Fame was next, a non-human fame: the vampire. How did Rob Pattinson protect his persona from fans only interested in a celebrity?
I am a cinephile, I’ve always loved cinema. It’s a passion. Cinema has the most important, and the truest communicative task: it makes us dream, it broadens our imagination, and yes, it can help us become better people. I started studying French just because I was interested in the nouvelle vague director Godard. All of this doesn’t make me a “celebrity” even if I later entered the Hollywood system.
How important was your family in your education?
I have a solid family behind me, two sisters, Lizzie is a musician like me; yes I play piano and guitar and I even wrote songs for Twilight. I remain an Englishman, I still remember my days in a public school, the Harrodian, where I wasn’t an extraordinary student, but always curious and open to cultural variety. My family taught me a sense of reality, of duty, the refusal of any kind of hysteria and I’ve never considered myself superior to Americans because I’m from London. I hate every kind of snobbery: it has often racism behind it.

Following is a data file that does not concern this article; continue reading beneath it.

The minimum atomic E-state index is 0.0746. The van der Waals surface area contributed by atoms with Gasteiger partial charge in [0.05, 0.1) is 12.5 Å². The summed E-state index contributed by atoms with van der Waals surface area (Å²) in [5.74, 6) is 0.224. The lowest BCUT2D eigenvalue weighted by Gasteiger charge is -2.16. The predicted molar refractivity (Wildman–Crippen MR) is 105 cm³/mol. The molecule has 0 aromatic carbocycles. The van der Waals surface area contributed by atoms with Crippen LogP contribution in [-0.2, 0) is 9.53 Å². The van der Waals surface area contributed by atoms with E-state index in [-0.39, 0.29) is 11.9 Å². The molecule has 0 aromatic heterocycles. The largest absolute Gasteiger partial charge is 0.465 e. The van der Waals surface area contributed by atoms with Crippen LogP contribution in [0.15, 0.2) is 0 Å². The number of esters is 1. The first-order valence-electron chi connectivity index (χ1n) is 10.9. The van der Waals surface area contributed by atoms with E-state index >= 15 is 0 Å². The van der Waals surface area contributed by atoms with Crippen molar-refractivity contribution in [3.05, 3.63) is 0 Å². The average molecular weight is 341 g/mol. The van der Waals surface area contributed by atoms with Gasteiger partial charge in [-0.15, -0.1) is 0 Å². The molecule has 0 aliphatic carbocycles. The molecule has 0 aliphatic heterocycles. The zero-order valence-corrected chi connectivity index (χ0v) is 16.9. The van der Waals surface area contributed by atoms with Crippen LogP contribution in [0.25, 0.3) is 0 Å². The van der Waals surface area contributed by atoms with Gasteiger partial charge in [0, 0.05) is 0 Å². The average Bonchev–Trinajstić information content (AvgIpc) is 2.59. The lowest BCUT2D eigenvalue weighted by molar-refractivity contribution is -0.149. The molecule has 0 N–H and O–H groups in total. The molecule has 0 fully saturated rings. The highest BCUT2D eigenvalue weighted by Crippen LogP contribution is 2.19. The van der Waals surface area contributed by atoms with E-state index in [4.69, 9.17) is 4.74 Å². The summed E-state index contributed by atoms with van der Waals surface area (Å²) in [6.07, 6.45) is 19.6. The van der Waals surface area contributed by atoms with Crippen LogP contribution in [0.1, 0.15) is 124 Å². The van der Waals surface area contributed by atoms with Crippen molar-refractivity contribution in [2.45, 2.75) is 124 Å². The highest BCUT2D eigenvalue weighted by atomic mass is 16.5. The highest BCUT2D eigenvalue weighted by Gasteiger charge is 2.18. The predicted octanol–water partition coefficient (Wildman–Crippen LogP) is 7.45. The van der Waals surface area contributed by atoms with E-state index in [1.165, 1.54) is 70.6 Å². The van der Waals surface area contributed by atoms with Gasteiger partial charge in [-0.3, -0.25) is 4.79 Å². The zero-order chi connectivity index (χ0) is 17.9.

We know very little about your life. As a man and an actor, how would you describe yourself?
My father Richard sold cars for years, my mother works as an agent in the show business. I started acting almost by chance at school and I played in a band. I never asked for too many clothes and shoes, and I’ve never been a social climber and I’ll never be. I read a lot and I still do; my favourites are the Russian writers, Dostoevskij, Nabokov. They make fun of me on set because I’m always reading stuff. Lately I’ve been reading again my favourite English writer, Martin Amis. His books are extraordinary accounts of contemporary life and psychology.
What was the turning point from the status of young actor to superstar?
I came to a point where I said: I’m going to be a professional actor, looking for the origins of my characters, making something real out of this ephemeral job. This will allow me to live the life I want to live, to be active in green politics, to be a citizen of the world. Fame is an handicap, not a privilege, it often complicates things. I try to not fall in the web of top class hotels, first-class flights, designers sending you tons of stuff, thousands of girls everywhere..